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I would like to save a whole bunch of relatively large data frames while minimizing the space that the files take up. When opening the files, I need to be able to control what names they are given in the workspace.

Basically I'm looking for the symantics of dput and dget but with binary files.

Example:

n<-10000

for(i in 1:100){
    dat<-data.frame(a=rep(c("Item 1","Item 2"),n/2),b=rnorm(n),
    	c=rnorm(n),d=rnorm(n),e=rnorm(n))
    dput(dat,paste("data",i,sep=""))
}


##much later


##extract 3 random data sets and bind them
for(i in 1:10){
    nums<-sample(1:100,3)
    comb<-rbind(dget(paste("data",nums[1],sep="")),
    		dget(paste("data",nums[2],sep="")),
    		dget(paste("data",nums[3],sep="")))
    ##do stuff here
}
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2 Answers

up vote 13 down vote accepted

Your best bet is to use rda files. You can use the save() and load() commands to write and read:

set.seed(101)
a = data.frame(x1=runif(10), x2=runif(10), x3=runif(10))

save(a, file="test.rda")
load("test.rda")

Edit: For completeness, just to cover what Harlan's suggestion might look like (i.e. wrapping the load command to return the data frame):

loadx <- function(x, file) {
  load(file)
  return(x)
}  

loadx(a, "test.rda")


Alternatively, have a look at the hdf5, RNetCDF and ncdf packages. I've experimented with the hdf5 package in the past; this uses the NCSA HDF5 library. It's very simple:

hdf5save(fileout, ...)
hdf5load(file, load = TRUE, verbosity = 0, tidy = FALSE)

A last option is to use binary file connections, but that won't work well in your case because readBin and writeBin only support vectors:

Here's a trivial example. First write some data with "w" and append "b" to the connection:

zz <- file("testbin", "wb")
writeBin(1:10, zz)
close(zz)

Then read the data with "r" and append "b" to the connection:

zz <- file("testbin", "rb")
readBin(zz, integer(), 4)
close(zz)
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Nice answer Shane. I'd like to use 'save', but don't like the fact that I can't control the name of the data on loading –  Ian Fellows Oct 28 '09 at 15:00
    
You could wrap the load() function in a new function that knows the name of the data in the file and renames it for a return value. The load function will insert the variables into the environment/namespace of the function. –  Harlan Oct 28 '09 at 15:22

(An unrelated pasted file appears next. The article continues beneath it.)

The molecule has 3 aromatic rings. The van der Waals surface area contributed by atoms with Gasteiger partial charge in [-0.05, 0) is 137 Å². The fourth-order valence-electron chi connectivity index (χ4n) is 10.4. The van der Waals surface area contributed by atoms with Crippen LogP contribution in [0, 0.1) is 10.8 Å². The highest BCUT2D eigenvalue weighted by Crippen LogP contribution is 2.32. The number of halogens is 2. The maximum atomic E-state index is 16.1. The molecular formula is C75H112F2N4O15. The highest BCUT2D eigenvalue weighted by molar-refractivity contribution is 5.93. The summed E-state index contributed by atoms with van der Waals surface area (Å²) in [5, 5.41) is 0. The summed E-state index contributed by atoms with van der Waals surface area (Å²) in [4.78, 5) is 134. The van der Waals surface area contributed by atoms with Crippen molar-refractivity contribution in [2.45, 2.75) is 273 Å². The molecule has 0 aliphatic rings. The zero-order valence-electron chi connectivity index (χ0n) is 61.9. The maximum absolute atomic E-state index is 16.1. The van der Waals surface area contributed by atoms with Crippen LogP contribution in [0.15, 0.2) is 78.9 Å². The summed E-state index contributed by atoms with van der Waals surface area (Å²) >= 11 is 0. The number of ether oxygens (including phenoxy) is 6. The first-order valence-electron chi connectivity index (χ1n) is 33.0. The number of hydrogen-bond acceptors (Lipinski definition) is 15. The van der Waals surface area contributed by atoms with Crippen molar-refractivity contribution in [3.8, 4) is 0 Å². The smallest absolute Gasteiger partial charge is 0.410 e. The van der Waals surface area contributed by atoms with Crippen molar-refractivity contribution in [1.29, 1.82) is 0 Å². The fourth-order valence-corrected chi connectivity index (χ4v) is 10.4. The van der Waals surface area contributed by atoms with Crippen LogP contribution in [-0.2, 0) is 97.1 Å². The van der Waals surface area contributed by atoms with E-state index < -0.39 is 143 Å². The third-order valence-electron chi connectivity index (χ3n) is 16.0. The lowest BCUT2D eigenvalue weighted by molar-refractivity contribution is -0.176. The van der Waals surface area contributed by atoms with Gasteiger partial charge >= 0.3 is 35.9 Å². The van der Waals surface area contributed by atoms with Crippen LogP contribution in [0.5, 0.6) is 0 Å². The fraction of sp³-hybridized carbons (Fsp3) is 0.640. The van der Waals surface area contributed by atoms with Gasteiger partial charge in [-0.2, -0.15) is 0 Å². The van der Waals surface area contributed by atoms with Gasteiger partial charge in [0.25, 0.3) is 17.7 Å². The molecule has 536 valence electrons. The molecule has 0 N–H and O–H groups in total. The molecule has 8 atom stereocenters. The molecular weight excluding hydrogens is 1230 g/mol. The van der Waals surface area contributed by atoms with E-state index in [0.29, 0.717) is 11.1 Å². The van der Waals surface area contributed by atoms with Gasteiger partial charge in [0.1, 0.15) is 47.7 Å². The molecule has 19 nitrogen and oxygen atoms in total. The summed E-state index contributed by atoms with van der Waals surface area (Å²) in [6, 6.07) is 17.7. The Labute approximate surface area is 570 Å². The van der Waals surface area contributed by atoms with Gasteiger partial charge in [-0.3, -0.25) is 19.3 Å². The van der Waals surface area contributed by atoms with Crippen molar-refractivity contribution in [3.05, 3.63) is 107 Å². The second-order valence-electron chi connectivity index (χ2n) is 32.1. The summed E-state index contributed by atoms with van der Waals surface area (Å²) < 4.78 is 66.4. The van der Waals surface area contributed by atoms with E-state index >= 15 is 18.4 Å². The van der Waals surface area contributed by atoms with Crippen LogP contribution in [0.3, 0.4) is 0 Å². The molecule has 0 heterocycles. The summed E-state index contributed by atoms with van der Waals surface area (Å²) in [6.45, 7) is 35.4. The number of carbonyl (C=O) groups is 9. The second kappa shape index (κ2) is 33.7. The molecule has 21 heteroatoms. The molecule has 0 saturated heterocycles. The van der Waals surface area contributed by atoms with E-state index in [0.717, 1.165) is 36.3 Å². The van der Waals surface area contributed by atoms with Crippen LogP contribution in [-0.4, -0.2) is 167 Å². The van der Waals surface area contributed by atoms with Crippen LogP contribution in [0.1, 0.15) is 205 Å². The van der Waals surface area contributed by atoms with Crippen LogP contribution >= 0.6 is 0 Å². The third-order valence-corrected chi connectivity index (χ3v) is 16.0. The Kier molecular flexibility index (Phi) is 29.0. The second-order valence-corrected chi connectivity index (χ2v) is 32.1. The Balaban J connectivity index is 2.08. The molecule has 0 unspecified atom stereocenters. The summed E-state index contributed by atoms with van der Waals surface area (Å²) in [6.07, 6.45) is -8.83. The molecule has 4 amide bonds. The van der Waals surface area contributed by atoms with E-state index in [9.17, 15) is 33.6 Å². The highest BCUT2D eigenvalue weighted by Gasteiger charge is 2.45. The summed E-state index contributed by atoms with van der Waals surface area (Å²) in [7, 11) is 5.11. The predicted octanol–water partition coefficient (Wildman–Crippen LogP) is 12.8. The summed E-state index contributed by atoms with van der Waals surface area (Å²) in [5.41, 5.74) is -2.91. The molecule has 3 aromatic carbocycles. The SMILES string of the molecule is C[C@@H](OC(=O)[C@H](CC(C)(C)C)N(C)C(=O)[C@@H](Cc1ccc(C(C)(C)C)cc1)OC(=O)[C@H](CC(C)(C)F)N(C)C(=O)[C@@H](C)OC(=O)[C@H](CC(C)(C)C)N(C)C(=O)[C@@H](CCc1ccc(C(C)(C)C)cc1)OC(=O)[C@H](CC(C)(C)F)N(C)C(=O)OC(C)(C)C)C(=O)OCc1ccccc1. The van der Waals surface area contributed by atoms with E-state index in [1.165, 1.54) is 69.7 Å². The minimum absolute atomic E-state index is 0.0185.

You can do what Harlan suggested, or you can just save one dataframe per file, and give both the file and dataframe the same name. Then you will have the same behavior as what you described above with dput and dget, right? –  Shane Oct 28 '09 at 15:38
    
thanks Harlan, wrapping the call is a good idea. –  Ian Fellows Oct 28 '09 at 18:59
    
You have basically reinvented loadRDS –  hadley Apr 20 '11 at 14:02
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You may have a look at saveRDS and readRDS. They are functions for serialization.

x = data.frame(x1=runif(10), x2=runif(10), x3=runif(10))

saveRDS(x, file="myDataFile.rds")
x <- readRDS(file="myDataFile.rds")
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3  
Out of curiosity: why would someone use these over save/load? Is there some particular benefit? –  Shane Oct 29 '09 at 12:41
1  
In 2.13 they are no longer internal. You use them when you want to save a single object, not multiple objects like save() –  hadley Apr 20 '11 at 14:01
    
I get: Error: could not find function "readRDS", same for saveRDS. What library needs to be loaded? –  mohawkjohn Sep 20 '11 at 19:54
    
mohawkjohn - they are part of base R, no need to load anything in order to use them. –  Tal Galili Apr 12 '13 at 10:31
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